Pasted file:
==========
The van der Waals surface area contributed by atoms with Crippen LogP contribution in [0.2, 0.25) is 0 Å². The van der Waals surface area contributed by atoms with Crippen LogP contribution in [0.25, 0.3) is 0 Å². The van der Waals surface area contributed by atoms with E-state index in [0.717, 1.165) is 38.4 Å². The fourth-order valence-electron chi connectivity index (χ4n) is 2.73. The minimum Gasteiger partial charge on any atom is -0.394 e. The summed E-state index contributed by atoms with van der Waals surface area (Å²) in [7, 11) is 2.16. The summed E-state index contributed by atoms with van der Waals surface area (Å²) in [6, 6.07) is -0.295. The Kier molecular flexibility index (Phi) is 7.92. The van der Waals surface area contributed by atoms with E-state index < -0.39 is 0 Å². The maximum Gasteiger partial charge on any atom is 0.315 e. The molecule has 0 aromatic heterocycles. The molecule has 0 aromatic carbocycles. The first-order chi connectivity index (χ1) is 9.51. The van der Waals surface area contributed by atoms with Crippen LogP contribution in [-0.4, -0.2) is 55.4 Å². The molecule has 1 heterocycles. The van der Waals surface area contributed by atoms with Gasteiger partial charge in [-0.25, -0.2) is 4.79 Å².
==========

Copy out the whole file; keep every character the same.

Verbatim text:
The van der Waals surface area contributed by atoms with Crippen LogP contribution in [0.2, 0.25) is 0 Å². The van der Waals surface area contributed by atoms with Crippen LogP contribution in [0.25, 0.3) is 0 Å². The van der Waals surface area contributed by atoms with E-state index in [0.717, 1.165) is 38.4 Å². The fourth-order valence-electron chi connectivity index (χ4n) is 2.73. The minimum Gasteiger partial charge on any atom is -0.394 e. The summed E-state index contributed by atoms with van der Waals surface area (Å²) in [7, 11) is 2.16. The summed E-state index contributed by atoms with van der Waals surface area (Å²) in [6, 6.07) is -0.295. The Kier molecular flexibility index (Phi) is 7.92. The van der Waals surface area contributed by atoms with E-state index < -0.39 is 0 Å². The maximum Gasteiger partial charge on any atom is 0.315 e. The molecule has 0 aromatic heterocycles. The molecule has 0 aromatic carbocycles. The first-order chi connectivity index (χ1) is 9.51. The van der Waals surface area contributed by atoms with Crippen LogP contribution in [-0.4, -0.2) is 55.4 Å². The molecule has 1 heterocycles. The van der Waals surface area contributed by atoms with Gasteiger partial charge in [-0.25, -0.2) is 4.79 Å².